I had an old SDR SDRAM DIMM module which showed errors around a particular address. I tried forcing the computer to avoid the problematic area by modifying the SPD (Serial Presence Detect) EEPROM.


Structure of a module

Chips usually store data in three dimensions: rows (X), columns (Y), and banks (Z). Address pins are shared between the row and the column, and switched by CAS and RAS signals. Given a row, column and bank, 8 chips, no ECC and 8 bits of output per chip we get a native data width of 64 bits, or 8 bytes.

The mapping from "physical" (as compared to virtual) memory to address inputs is typically this, going from the most to the least significant bit: row, bank, column. Memory controllers may decide to make this relationship slightly more complex, e.g. by XORing some bits together.


To reprogram the SPD I used a spare VGA cable and an old laptop, making use of the I2C interface used to read out display information: Cut the cable near the connector, split the subcables and label them with help of a multimeter and pinout information. Then solder +5V, GND, SCL and SDA directly to the SPD chip according to the pinout in its datasheet (search by part number). Connect address pins to ground so that the chip is at the address of 0x50 (incidentally the same as the EDID chip of a monitor). If you can’t find a datasheet, follow traces to the respective nearby DIMM pins. The EEPROM should be 5V-tolerant, or another means is required.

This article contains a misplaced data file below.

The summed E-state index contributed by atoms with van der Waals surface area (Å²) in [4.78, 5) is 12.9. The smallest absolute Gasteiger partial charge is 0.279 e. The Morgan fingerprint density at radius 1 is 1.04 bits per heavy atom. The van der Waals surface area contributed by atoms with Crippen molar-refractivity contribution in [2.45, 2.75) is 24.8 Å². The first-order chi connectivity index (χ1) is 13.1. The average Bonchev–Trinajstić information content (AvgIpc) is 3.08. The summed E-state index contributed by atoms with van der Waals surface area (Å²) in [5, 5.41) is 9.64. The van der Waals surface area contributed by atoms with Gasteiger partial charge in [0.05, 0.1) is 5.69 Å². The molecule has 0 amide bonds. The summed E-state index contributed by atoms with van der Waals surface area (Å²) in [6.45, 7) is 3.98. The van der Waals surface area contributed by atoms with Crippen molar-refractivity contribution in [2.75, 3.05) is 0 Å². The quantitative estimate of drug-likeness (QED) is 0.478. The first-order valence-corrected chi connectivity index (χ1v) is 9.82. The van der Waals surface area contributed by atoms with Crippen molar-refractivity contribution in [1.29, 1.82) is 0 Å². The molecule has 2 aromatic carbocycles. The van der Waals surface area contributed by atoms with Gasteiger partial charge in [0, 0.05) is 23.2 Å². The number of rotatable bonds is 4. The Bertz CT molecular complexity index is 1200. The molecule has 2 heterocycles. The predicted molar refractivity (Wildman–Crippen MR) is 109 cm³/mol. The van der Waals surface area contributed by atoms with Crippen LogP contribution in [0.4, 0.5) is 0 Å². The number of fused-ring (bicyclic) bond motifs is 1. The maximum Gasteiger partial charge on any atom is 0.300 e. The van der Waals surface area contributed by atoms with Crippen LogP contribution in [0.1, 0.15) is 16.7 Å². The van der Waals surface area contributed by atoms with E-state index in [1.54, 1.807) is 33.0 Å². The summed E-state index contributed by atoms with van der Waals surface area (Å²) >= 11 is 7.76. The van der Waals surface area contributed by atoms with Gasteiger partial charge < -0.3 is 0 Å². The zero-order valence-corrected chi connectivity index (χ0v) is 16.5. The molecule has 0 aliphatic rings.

I ran modprobe i2c-dev to make the I2C interface show up as /dev/i2c-$number, connected a monitor and used my DDC/CI tool to figure out which device number it would succeed with.

Then I plugged in the modified VGA cable and used i2c-tools to read out and modify SPD contents. xxd is a useful tool for making an input file for decode-dimms, although the output requires some touch-ups.


DVI, HDMI and DisplayPort can also be used for easy access to an I2C bus, there’s just more wires to worry about.


I have tried reducing the reported number of banks, rows, and columns, effectively "halving" the memory module in different dimensions. I have always fixed up the row density (byte 31) and the checksum (byte 63) accordingly. See the SPD specification for details.

Both computers I tried the modified memory module in ignored my changes and kept reporting the same module size as shown by the BIOS during boot. I even tried cutting the A13 and A12 traces in hope that the module size is determined electrically but that did nothing.


Possible further research: BIOS disassembly and reverse engineering. Figure out how it detects the memory module size—​the BIOS should progressively go through the following stages during boot: no memory at all, L1/L2 cache configured as memory, memory fully configured.


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